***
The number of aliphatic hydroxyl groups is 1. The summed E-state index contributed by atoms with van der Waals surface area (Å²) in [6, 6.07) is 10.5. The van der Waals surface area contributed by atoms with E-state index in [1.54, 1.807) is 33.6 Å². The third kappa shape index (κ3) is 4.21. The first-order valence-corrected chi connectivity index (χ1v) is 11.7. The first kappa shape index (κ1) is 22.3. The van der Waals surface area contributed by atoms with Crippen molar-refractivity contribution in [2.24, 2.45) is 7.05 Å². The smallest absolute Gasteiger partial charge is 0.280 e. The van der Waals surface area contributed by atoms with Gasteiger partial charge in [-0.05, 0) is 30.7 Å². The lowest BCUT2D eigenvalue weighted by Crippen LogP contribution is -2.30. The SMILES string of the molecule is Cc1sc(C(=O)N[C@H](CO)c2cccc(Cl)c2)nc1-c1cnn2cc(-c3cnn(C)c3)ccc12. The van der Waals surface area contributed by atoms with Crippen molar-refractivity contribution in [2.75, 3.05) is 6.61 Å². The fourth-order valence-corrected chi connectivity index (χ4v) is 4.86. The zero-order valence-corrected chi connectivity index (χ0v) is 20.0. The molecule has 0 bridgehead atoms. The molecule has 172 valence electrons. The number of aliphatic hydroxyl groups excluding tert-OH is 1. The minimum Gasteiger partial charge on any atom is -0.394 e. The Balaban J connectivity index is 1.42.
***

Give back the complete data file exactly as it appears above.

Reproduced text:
The number of aliphatic hydroxyl groups is 1. The summed E-state index contributed by atoms with van der Waals surface area (Å²) in [6, 6.07) is 10.5. The van der Waals surface area contributed by atoms with E-state index in [1.54, 1.807) is 33.6 Å². The third kappa shape index (κ3) is 4.21. The first-order valence-corrected chi connectivity index (χ1v) is 11.7. The first kappa shape index (κ1) is 22.3. The van der Waals surface area contributed by atoms with Crippen molar-refractivity contribution in [2.24, 2.45) is 7.05 Å². The smallest absolute Gasteiger partial charge is 0.280 e. The van der Waals surface area contributed by atoms with Gasteiger partial charge in [-0.05, 0) is 30.7 Å². The lowest BCUT2D eigenvalue weighted by Crippen LogP contribution is -2.30. The SMILES string of the molecule is Cc1sc(C(=O)N[C@H](CO)c2cccc(Cl)c2)nc1-c1cnn2cc(-c3cnn(C)c3)ccc12. The van der Waals surface area contributed by atoms with Crippen molar-refractivity contribution in [2.75, 3.05) is 6.61 Å². The fourth-order valence-corrected chi connectivity index (χ4v) is 4.86. The zero-order valence-corrected chi connectivity index (χ0v) is 20.0. The molecule has 0 bridgehead atoms. The molecule has 172 valence electrons. The number of aliphatic hydroxyl groups excluding tert-OH is 1. The minimum Gasteiger partial charge on any atom is -0.394 e. The Balaban J connectivity index is 1.42.